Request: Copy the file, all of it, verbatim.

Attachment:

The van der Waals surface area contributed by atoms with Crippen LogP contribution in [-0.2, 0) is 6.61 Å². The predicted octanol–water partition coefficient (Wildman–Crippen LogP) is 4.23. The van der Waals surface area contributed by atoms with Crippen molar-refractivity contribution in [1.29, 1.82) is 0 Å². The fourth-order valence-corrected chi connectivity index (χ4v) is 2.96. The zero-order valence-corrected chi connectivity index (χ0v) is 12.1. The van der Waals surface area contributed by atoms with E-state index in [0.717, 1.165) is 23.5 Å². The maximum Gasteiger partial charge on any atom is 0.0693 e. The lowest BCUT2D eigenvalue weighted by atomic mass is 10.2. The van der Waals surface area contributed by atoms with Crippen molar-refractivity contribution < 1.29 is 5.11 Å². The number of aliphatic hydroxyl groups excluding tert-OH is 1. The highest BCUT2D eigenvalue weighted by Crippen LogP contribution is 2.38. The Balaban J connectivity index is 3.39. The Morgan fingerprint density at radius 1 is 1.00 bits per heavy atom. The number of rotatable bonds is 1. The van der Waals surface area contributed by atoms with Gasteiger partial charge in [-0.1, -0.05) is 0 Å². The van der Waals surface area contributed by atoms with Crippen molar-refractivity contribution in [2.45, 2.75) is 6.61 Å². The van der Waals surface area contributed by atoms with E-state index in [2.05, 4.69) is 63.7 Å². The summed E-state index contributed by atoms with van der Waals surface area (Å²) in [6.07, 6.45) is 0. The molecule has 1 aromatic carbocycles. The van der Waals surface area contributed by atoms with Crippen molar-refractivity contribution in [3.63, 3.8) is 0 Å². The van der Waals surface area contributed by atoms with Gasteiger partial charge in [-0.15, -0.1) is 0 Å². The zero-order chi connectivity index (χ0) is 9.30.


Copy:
The van der Waals surface area contributed by atoms with Crippen LogP contribution in [-0.2, 0) is 6.61 Å². The predicted octanol–water partition coefficient (Wildman–Crippen LogP) is 4.23. The van der Waals surface area contributed by atoms with Crippen molar-refractivity contribution in [1.29, 1.82) is 0 Å². The fourth-order valence-corrected chi connectivity index (χ4v) is 2.96. The zero-order valence-corrected chi connectivity index (χ0v) is 12.1. The van der Waals surface area contributed by atoms with E-state index in [0.717, 1.165) is 23.5 Å². The maximum Gasteiger partial charge on any atom is 0.0693 e. The lowest BCUT2D eigenvalue weighted by atomic mass is 10.2. The van der Waals surface area contributed by atoms with Crippen molar-refractivity contribution < 1.29 is 5.11 Å². The number of aliphatic hydroxyl groups excluding tert-OH is 1. The highest BCUT2D eigenvalue weighted by Crippen LogP contribution is 2.38. The Balaban J connectivity index is 3.39. The Morgan fingerprint density at radius 1 is 1.00 bits per heavy atom. The number of rotatable bonds is 1. The van der Waals surface area contributed by atoms with Gasteiger partial charge in [-0.1, -0.05) is 0 Å². The van der Waals surface area contributed by atoms with Crippen molar-refractivity contribution in [2.45, 2.75) is 6.61 Å². The van der Waals surface area contributed by atoms with E-state index in [2.05, 4.69) is 63.7 Å². The summed E-state index contributed by atoms with van der Waals surface area (Å²) in [6.07, 6.45) is 0. The molecule has 1 aromatic carbocycles. The van der Waals surface area contributed by atoms with Crippen molar-refractivity contribution in [3.63, 3.8) is 0 Å². The van der Waals surface area contributed by atoms with Gasteiger partial charge in [-0.15, -0.1) is 0 Å². The zero-order chi connectivity index (χ0) is 9.30.